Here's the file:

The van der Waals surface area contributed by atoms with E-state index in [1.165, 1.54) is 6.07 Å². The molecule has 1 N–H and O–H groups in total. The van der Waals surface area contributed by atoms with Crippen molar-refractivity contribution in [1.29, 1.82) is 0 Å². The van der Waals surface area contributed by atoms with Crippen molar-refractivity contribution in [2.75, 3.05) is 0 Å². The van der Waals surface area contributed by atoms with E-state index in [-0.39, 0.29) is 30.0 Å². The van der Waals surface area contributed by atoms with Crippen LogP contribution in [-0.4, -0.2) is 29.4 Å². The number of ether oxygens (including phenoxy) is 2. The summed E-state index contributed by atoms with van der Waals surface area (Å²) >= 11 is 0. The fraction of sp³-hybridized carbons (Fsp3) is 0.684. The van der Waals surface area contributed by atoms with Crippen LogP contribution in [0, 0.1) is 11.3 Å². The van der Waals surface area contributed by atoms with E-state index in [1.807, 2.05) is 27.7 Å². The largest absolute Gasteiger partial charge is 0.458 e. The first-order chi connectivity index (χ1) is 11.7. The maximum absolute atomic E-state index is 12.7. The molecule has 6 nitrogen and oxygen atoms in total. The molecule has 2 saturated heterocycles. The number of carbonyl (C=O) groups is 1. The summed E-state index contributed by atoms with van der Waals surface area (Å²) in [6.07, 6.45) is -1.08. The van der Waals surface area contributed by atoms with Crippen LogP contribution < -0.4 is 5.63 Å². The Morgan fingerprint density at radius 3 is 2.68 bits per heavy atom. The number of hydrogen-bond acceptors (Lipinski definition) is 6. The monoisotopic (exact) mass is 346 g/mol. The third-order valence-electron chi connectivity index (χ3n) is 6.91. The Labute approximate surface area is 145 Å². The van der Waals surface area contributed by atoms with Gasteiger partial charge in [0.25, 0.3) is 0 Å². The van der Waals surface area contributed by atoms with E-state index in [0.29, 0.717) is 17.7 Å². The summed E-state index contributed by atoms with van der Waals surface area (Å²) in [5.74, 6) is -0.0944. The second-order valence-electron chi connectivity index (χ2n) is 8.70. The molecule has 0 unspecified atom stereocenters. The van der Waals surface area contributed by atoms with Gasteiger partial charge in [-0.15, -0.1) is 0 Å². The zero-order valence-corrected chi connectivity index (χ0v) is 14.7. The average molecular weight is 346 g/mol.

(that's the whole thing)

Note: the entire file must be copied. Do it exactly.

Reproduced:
The van der Waals surface area contributed by atoms with E-state index in [1.165, 1.54) is 6.07 Å². The molecule has 1 N–H and O–H groups in total. The van der Waals surface area contributed by atoms with Crippen molar-refractivity contribution in [1.29, 1.82) is 0 Å². The van der Waals surface area contributed by atoms with Crippen molar-refractivity contribution in [2.75, 3.05) is 0 Å². The van der Waals surface area contributed by atoms with E-state index in [-0.39, 0.29) is 30.0 Å². The van der Waals surface area contributed by atoms with Crippen LogP contribution in [-0.4, -0.2) is 29.4 Å². The number of ether oxygens (including phenoxy) is 2. The summed E-state index contributed by atoms with van der Waals surface area (Å²) >= 11 is 0. The fraction of sp³-hybridized carbons (Fsp3) is 0.684. The van der Waals surface area contributed by atoms with Crippen LogP contribution in [0, 0.1) is 11.3 Å². The van der Waals surface area contributed by atoms with E-state index in [1.807, 2.05) is 27.7 Å². The largest absolute Gasteiger partial charge is 0.458 e. The first-order chi connectivity index (χ1) is 11.7. The maximum absolute atomic E-state index is 12.7. The molecule has 6 nitrogen and oxygen atoms in total. The molecule has 2 saturated heterocycles. The number of carbonyl (C=O) groups is 1. The summed E-state index contributed by atoms with van der Waals surface area (Å²) in [6.07, 6.45) is -1.08. The van der Waals surface area contributed by atoms with Crippen LogP contribution < -0.4 is 5.63 Å². The Morgan fingerprint density at radius 3 is 2.68 bits per heavy atom. The number of hydrogen-bond acceptors (Lipinski definition) is 6. The monoisotopic (exact) mass is 346 g/mol. The third-order valence-electron chi connectivity index (χ3n) is 6.91. The Labute approximate surface area is 145 Å². The van der Waals surface area contributed by atoms with Gasteiger partial charge in [0.25, 0.3) is 0 Å². The van der Waals surface area contributed by atoms with E-state index in [0.29, 0.717) is 17.7 Å². The summed E-state index contributed by atoms with van der Waals surface area (Å²) in [5.74, 6) is -0.0944. The second-order valence-electron chi connectivity index (χ2n) is 8.70. The molecule has 0 unspecified atom stereocenters. The van der Waals surface area contributed by atoms with Gasteiger partial charge in [-0.15, -0.1) is 0 Å². The zero-order valence-corrected chi connectivity index (χ0v) is 14.7. The average molecular weight is 346 g/mol.